Lottery decides attendance for swearing-in of new labor secretary

August 29, 2013
FILE - In this April 18, 2013, file photo then-Labor Secretary nominee Thomas Perez testifies on Capitol Hill in Washington. Veterans and disabled workers who often struggle to find work could have an easier time landing a job under new federal regulations. The rules, announced Tuesday, Aug. 27, 2013, by the Labor Department, will require most government contractors to set a goal of having disabled workers make up at least 7 percent of their employees.(AP Photo/Molly Riley, File)
Thomas Perez (Molly Riley/AP)

Next Wednesday’s ceremonial swearing-in of Labor Secretary Tom Perez will only be open to some agency employees who work in the Washington area. And not the ones who line up for the first seats.

It turns out they have to enter a lottery to attend. The lottery is only for  career civil servants, not political appointees.

The unusual arrangement — instead of filling the seats in the Great Hall of the Frances Perkins Building on a first-come, first-served system — has rankled some Labor employees, who feel the lottery is creating a caste system that’s unfair.

“Though Secretary Perez would like for all DOL employees to be a part of this special day,space constraints limit the number of DOL employees who can attend in person,” Assistant Secretary for Administration and Management Michael Kerr wrote last week in a memo to the career staff   “Therefore, we will be conducting a lottery open to career federal employees for tickets to the event.”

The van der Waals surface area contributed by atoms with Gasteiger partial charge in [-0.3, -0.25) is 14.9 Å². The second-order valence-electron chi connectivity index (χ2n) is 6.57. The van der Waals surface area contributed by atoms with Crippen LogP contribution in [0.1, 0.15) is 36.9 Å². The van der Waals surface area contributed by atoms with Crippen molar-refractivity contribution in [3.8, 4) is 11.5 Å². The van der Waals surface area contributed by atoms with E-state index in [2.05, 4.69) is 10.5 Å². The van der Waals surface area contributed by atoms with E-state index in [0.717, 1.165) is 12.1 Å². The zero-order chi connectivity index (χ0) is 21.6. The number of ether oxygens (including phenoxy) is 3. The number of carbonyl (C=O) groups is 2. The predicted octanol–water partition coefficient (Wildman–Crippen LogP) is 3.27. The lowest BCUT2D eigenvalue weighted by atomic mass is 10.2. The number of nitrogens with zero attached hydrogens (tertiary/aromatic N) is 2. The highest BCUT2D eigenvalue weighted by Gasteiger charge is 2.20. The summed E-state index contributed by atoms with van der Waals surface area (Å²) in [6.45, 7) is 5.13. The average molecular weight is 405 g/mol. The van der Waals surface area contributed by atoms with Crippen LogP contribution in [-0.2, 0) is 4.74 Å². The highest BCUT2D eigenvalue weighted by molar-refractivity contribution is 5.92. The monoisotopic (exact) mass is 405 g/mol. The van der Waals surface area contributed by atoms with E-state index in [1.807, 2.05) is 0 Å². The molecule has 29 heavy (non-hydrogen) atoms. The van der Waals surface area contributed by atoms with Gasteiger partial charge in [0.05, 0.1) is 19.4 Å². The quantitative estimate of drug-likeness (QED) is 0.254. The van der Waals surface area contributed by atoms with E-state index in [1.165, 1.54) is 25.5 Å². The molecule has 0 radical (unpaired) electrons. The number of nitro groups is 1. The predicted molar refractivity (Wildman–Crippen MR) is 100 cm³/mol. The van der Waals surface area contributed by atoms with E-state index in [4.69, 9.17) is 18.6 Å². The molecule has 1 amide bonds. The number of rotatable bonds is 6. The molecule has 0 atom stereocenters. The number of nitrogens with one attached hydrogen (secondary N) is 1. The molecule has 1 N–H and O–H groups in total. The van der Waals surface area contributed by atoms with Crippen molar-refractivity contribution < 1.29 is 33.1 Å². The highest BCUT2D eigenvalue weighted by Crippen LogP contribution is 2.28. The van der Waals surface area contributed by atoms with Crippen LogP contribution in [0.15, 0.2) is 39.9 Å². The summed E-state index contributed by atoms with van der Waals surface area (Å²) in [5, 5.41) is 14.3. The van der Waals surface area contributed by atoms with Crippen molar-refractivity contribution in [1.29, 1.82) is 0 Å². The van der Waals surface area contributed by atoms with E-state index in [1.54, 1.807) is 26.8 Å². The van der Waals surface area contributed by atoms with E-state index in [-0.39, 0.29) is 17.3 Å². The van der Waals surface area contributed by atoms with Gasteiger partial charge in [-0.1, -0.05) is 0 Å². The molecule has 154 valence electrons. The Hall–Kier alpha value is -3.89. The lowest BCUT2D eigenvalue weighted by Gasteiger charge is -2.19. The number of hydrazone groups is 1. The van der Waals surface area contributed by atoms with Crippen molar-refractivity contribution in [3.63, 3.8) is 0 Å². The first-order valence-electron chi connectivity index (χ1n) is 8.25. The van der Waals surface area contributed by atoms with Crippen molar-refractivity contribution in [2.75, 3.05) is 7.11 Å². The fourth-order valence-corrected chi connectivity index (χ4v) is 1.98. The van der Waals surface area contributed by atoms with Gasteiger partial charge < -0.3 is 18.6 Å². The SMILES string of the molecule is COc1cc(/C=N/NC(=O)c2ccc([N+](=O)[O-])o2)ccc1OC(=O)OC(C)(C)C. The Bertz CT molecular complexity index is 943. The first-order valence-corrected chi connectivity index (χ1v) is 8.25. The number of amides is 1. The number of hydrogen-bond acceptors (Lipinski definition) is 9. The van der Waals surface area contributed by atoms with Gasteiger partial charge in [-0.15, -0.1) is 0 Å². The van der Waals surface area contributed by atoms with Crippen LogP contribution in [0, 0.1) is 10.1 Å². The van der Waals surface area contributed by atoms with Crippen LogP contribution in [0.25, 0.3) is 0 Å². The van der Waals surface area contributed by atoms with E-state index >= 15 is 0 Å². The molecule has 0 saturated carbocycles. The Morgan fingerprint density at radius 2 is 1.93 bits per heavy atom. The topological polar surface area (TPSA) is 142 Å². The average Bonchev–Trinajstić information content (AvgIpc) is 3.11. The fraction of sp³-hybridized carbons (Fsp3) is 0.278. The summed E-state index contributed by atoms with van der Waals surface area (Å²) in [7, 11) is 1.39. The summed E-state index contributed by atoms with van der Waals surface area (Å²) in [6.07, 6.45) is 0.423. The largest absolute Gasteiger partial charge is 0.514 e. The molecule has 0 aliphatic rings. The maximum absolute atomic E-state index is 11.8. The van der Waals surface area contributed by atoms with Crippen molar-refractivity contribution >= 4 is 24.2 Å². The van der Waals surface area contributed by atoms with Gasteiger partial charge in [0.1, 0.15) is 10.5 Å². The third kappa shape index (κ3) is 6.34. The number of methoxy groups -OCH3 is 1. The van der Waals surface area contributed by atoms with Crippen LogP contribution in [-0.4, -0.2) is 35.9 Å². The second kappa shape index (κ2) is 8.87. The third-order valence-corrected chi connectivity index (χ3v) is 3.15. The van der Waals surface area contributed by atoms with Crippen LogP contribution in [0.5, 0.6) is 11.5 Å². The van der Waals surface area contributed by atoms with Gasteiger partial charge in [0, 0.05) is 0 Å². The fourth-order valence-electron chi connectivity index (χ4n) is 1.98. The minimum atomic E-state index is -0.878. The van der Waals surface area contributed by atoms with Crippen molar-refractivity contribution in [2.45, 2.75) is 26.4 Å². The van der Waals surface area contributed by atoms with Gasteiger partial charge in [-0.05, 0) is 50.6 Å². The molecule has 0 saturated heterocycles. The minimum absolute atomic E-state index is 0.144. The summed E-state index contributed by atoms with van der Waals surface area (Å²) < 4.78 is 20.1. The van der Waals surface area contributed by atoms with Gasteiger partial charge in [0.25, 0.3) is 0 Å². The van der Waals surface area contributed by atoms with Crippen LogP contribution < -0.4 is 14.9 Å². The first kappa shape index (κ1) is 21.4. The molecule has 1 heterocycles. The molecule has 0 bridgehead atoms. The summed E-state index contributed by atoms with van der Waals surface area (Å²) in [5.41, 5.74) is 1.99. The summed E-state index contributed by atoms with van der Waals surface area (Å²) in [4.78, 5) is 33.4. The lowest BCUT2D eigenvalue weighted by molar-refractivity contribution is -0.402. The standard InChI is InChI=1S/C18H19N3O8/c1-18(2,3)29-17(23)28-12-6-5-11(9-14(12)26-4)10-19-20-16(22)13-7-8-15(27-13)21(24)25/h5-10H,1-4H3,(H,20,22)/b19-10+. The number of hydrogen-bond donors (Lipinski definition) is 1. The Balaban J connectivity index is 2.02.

The winners, chosen in a random drawing, were to be notified Thursday.

Lottery winners can’t bring guests, either.

Spokesman Carl Fillichio said the agency is “trying very hard to accommodate as many people as possible” at the swearing-in, with seats in overflow rooms and a webcast of the event to Labor Department employees around the country.

In the past, lotteries have been held for spots on the roof of the agency’s headquarters at 200 Constitution Ave. NW to watch the July 4 fireworks on the National Mall, he said. Fillichio said he wasn’t sure whether attendance at other swearing-ins was decided by lottery.

Lisa Rein covers the federal workforce and issues that concern the management of government.
Comments
Show Comments

Sign up for Federal Insider

Get morning news for and about the federal government.

Most Read Politics
Next Story
Steve Vogel · August 29, 2013